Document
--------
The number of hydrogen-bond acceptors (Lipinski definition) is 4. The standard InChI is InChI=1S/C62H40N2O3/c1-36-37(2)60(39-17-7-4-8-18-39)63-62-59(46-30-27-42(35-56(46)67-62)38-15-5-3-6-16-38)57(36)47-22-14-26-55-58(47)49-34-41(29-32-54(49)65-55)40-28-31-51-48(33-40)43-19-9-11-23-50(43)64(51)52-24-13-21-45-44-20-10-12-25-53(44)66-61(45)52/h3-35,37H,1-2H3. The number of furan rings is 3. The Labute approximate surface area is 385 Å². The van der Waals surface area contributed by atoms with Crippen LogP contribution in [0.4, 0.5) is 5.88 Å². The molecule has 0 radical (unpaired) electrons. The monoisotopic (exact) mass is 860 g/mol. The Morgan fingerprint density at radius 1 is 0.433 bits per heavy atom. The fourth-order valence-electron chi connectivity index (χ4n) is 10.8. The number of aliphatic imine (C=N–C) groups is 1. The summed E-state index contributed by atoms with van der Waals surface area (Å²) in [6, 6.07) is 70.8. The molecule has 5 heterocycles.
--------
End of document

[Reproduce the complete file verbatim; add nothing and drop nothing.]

The number of hydrogen-bond acceptors (Lipinski definition) is 4. The standard InChI is InChI=1S/C62H40N2O3/c1-36-37(2)60(39-17-7-4-8-18-39)63-62-59(46-30-27-42(35-56(46)67-62)38-15-5-3-6-16-38)57(36)47-22-14-26-55-58(47)49-34-41(29-32-54(49)65-55)40-28-31-51-48(33-40)43-19-9-11-23-50(43)64(51)52-24-13-21-45-44-20-10-12-25-53(44)66-61(45)52/h3-35,37H,1-2H3. The number of furan rings is 3. The Labute approximate surface area is 385 Å². The van der Waals surface area contributed by atoms with Crippen LogP contribution in [0.4, 0.5) is 5.88 Å². The molecule has 0 radical (unpaired) electrons. The monoisotopic (exact) mass is 860 g/mol. The Morgan fingerprint density at radius 1 is 0.433 bits per heavy atom. The fourth-order valence-electron chi connectivity index (χ4n) is 10.8. The number of aliphatic imine (C=N–C) groups is 1. The summed E-state index contributed by atoms with van der Waals surface area (Å²) in [6, 6.07) is 70.8. The molecule has 5 heterocycles.